New York, NY—It's a crowded council race in District 5 and voters may be having a hard time deciding which candidate they will vote for first in the city’s first-ever ranked choice voting, but candidate Kim Moscaritolo, who received an important endorsement recently, said she is able to stand out from the pack with the strong base she’s built in the community.

Indivisible Upper East Side, which is part of a national network of progressive organizers and has over 500 members, voted for their preferred candidates in a poll after a District 5 candidate forum last Thursday and the group provided their 1st ranked choice vote to Moscaritolo.

She said that she’s been involved with the group since 2017, and that the organization has done an excellent job of engaging a lot of people on the Upper East Side who hadn’t previously been involved with politics.

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“I think having the support of a very sort of community-focused, grassroots-focused group is really meaningful,” said Moscaritolo.

The group consists of people who tend to get really involved in local races by making phone calls, and talking to their neighbors and friends.

“So, as a candidate, it’s exciting to have support from an organization like that in the neighborhood,” she added.

Moscaritolo pointed to her long-time commitment to the district as a possible reason why she received the 1st Rank endorsement. She’s been organizing politically in the district for over a decade and has been a district leader since 2015.

“I rallied around key issues like saving the United States Postal Service by organizing a rally last year before the November elections. I was very active in organizing canvasses and phone banks around both the 2018 and 2020 elections, and I’ve also worked really hard to educate people,” said Moscaritolo.

She noted that a lot of people care very much about national politics, but aren’t terribly engaged in what is going on locally. So, she attended and spoken at a lot of the Indivisible meetings, explaining to folks about things like the local judicial process, things like county committee, as well as trying to recruit people to serve on the Democratic County Committee, which is a very hyperlocal party office, but has a great impact.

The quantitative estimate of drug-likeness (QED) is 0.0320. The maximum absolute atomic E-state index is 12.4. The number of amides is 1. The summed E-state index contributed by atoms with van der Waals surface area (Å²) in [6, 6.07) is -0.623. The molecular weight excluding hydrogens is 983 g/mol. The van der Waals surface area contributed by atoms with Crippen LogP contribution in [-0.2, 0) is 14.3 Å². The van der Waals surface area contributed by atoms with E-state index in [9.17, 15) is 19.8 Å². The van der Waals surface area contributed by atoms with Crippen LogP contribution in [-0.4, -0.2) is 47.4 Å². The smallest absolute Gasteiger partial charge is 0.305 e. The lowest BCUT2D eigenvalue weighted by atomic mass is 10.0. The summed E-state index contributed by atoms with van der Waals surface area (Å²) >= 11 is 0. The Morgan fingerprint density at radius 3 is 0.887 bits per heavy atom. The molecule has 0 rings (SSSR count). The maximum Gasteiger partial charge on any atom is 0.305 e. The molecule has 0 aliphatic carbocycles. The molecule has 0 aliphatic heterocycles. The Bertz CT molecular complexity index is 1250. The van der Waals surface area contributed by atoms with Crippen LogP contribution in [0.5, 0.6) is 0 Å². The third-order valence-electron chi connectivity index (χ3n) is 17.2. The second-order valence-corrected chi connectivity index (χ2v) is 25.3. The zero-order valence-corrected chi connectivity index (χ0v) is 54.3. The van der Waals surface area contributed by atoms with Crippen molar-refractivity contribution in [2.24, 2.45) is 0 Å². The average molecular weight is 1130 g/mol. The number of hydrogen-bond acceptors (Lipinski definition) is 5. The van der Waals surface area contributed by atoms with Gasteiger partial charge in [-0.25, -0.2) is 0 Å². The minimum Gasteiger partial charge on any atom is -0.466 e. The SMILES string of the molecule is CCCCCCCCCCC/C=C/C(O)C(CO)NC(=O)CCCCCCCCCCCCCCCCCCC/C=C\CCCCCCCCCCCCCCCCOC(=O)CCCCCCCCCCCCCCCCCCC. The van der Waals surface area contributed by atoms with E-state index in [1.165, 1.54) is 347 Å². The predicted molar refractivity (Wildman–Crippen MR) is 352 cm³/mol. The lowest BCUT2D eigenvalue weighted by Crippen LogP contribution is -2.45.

“I really do think that the combination of my longstanding commitment to the district, the work I’ve done around in organizing elections and also just the work I’ve done to bring people into the process and really explain the local political process—I think ultimately those were the reasons that folks decided that I would be their first ranked choice,” Moscaritolo said.

In an interview, we asked her how can she distinguish herself from some of the other candidates. 

As already noted, she credits her local political activity for the past decade as one reason. The second—her 20 years as a journalist working at both CNN and Bloomberg News.

“I think my background working as a journalist gives me a unique insight in a way that I don’t know any other candidates really have [because] I have been very focused on things like transparency and accountability,” said Moscaritolo.

She added, “So, I would say that both my perspective and background in journalism, as well as my long-time commitment to the district are two things that I think really distinguishes me from the other candidates, and I hope that the voters will look at those two things and realize I have the skills, the commitment and the passion to really represent the district well on the City Council.”

A couple of the candidates, Julie Menin and Rebecca Lamorte, have received significant organized labor support, which can deploy a significant number of volunteers during the campaigning. We asked Moscaritolo if that makes her campaigning a little more difficult.

She doesn’t think so, and from the very beginning she’s never considered herself an “establishment” candidate.

She’s also received significant endorsements from local elected officials, such as Sen. Liz Krueger (D, WF-28), Sen. José M. Serrano (D, WF-29) and Assembly Member Rebecca Seawright (76th Assembly District), which is the kind of local support she believes will propel her in the race.

“I think that local support is really ultimately what is going to translate into a victory in this race because I think folks and voters in this district know these leaders, they know what they stand for and if they support a candidate, then I think it’s clear to them that that’s the kind of candidate they want to get behind,” Moscaritolo said.

“So, I think having that local support is going to be instrumental in winning this race.”

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